And now we can see that the Four Questions make a lot more sense. They’re structured in such a way to progress from slavery to freedom.

The first two questions–matza and maror–deal with what the Israelites experienced as slaves, while the last two questions–dipping and reclining–are a demonstration of how free people act.

Now go practice some more so Aunt Ida doesn’t give you the stink eye.

B-B-B-Bad to the Bone?

You gotta hand it to those ancient rabbis–they sure knew how to tackle classroom management. In fact, we read about their nuanced understanding of effective pedagogical techniques each year at the Passover Seder.

Forget everything you thought you knew about education. The rabbis had it all figured out: there are simply four kinds of learners–the familiar four sons that appear in the Haggadah:

The Wise Son
The Wicked Son
The Simple Son
The Son Who Doesn’t Know How to Ask

(Of course, in true traditional Jewish fashion, the women-folk were relegated to the kitchen, so we’re not sure what the daughters were up to.)

So which kind of kid do you think is the best? Which one might go on to become a Jewish professional or effective leader? Who is more apt to make Mom and Dad proud?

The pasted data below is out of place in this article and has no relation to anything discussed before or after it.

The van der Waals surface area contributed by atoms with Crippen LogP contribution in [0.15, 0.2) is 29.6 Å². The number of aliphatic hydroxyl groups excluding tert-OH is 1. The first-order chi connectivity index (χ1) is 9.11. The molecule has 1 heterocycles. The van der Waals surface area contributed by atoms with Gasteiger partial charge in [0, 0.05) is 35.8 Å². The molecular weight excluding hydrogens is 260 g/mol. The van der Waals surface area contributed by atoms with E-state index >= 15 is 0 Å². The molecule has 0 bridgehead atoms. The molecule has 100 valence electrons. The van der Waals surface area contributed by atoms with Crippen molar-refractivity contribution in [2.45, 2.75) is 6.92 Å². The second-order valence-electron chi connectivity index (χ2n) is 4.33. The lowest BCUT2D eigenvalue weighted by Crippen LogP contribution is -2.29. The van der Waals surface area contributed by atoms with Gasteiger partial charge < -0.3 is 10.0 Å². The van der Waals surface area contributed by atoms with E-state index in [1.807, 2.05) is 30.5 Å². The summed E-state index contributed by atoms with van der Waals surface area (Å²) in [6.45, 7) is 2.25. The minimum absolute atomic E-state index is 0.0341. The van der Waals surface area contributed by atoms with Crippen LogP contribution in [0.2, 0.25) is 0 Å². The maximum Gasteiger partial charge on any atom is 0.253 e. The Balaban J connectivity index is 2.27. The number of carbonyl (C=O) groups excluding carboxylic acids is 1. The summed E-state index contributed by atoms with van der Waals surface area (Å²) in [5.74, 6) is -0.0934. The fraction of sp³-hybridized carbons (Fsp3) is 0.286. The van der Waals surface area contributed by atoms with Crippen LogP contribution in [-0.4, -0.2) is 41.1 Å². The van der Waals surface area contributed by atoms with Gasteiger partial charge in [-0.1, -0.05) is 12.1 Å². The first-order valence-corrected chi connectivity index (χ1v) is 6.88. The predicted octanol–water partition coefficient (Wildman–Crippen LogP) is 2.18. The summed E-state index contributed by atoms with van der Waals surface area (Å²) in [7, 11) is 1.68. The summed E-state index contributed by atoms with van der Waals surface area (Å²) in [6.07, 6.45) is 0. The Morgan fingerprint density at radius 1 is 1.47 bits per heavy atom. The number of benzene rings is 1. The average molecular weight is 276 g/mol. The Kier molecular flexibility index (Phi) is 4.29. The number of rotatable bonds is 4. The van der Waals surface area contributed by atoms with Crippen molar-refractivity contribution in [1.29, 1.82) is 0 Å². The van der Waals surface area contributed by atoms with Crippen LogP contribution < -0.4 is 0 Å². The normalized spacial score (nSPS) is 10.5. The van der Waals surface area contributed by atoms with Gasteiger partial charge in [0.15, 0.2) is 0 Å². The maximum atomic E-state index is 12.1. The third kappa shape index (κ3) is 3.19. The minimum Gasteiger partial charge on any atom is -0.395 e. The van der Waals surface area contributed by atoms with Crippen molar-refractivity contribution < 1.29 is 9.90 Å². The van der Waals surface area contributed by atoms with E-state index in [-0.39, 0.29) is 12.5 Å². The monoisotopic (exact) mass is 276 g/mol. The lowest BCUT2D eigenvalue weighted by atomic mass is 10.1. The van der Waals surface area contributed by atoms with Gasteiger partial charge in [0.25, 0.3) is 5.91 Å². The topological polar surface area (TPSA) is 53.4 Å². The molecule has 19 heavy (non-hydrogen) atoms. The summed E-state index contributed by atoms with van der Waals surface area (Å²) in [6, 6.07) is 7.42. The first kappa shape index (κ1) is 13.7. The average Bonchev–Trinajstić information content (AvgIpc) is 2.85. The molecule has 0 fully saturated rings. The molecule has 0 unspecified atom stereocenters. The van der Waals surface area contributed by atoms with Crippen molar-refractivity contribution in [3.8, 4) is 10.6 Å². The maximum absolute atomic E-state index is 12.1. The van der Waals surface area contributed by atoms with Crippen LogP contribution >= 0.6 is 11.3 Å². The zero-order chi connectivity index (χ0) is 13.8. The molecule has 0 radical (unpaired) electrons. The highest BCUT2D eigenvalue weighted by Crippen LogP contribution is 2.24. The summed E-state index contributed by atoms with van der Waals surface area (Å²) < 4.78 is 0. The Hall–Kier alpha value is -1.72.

No brainer right? I think it’s the wicked child.

Like a lot of kids who seem to resist learning, I think the wicked child is the most misunderstood. Let’s take a closer look at how the Haggadah presents this type of learner.

We might imagine that he simply disappears during the Seder. Maybe he announces to everyone, “This is stupid!” and storms off to go partying and have an illicit bagel with his other hoodlum friends. But that’s not what happens at all. This kid is engaged. He’s present. He’s asking questions and challenging authority. Rather than absenting himself, he wants answers. And most surprising, he’s knowledgeable about the Seder and the Torah. He uses a direct quote from Exodus–What does this service mean to you?–and puts a sarcastic twist on it by emphasizing the words “to you,” challenging the adults in his life to explain why and how he should embrace these rituals. He wants in–but needs to see more.

In other words, what the rabbis of the Haggadah called the Wicked Son is really just a typical teenager.

And here’s where actually understanding the Hebrew text comes in handy, because in most translations I’ve read, this next part is simply omitted. When asked how we should handle such an awful child, the text reads:

.אף אתה הקהה את שיניו
Smack him in the teeth.

Obviously, those guys had very little patience for anything but blind obedience. That’s why they loved the wise child, an annoying little goody-two-shoes who sat right up front, always raised his hand first, and begged to be called on with the correct answer. (Good thing the Jews never believed in gym class, because this kid would have been toast.)

As for me, give me the wicked child any day. I much prefer to be around students who ask difficult questions, challenge established beliefs, and rethink the best way for them to engage in Jewish tradition.